Mason observatory to hold public stargazing sessions

The observatory will hold informal stargazing sessions open to all members of the public (Photo courtesy of George Mason University).
The observatory will hold informal stargazing sessions open to all members of the public (Photo courtesy of George Mason University).

George Mason University’s astronomy observatory is holding informal stargazing sessions this semester for all members of the public.

The monthly event, “Evenings under the Stars,” includes viewings through the observatory’s telescope and discussions from speakers on different topics.

“We have had scientists from all fields speak, although most are astronomy related topics,” Harold Geller, the observatory director, said in an email.

Attendees will have access to the observatory’s newest telescope, a 32-inch Ritchey Chrétien, which became functional in July 2011.

Geller explained that the observatory has held sessions for various groups in the past, including Boy and Girl Scout troops who used the experience to earn badges.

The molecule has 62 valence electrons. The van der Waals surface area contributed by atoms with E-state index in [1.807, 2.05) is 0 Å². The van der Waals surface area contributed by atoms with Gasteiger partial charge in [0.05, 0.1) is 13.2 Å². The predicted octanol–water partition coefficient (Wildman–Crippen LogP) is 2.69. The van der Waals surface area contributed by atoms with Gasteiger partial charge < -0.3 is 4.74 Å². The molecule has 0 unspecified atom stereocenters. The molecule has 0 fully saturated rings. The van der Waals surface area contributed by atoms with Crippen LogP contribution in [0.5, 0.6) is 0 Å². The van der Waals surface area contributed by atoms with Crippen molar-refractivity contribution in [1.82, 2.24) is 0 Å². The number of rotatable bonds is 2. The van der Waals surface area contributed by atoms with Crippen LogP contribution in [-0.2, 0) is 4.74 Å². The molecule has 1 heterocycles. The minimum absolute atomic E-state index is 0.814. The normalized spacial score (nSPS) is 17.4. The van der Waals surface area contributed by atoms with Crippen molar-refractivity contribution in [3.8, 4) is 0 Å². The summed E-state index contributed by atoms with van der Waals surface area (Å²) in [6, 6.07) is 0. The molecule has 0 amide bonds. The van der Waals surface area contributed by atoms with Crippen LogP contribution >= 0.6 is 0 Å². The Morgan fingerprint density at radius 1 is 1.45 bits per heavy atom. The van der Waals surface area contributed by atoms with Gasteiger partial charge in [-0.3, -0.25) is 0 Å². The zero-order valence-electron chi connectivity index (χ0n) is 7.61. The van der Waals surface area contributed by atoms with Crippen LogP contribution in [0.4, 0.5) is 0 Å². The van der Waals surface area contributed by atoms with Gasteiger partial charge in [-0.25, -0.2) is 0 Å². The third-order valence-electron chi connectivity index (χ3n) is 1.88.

“We look forward to teachers and students from grades K-12 to join us in observing the night time sky,” Geller said.

Geller estimated that about 2,000 people took advantage of the observatory’s telescopes last semester.  

“…The general public has been the biggest fan of the observing sessions,” Geller said.

Geller says the university hopes “to add more equipment to the telescope and observatory.”

Mason’s School of Physics, Astronomy, and Computational Sciences plans to add accessories, a filter, and a digital-camera-like instrument to the telescope to aid in research.

SPACS is accepting monetary donations for future equipment and accessories.  A $1,000 donation will earn the donator a plaque with his or her name in the lobby of Research Hall.

The Mason observatory is working in collaboration with the International Dark Sky Association and the Vatican Observatory on a project called SKYMONITOR. The project provides a network of data on the brightness of the night sky.

 “An observatory helps us expand our limited view and see more of the whole. I hope everyone, including all students in our astronomy courses, will take advantage of this valuable resource and ponder the view it provides of our universe,” Geller said.

The schedule of viewings can be found here.

To learn about the SKYMONITOR project, visit this website.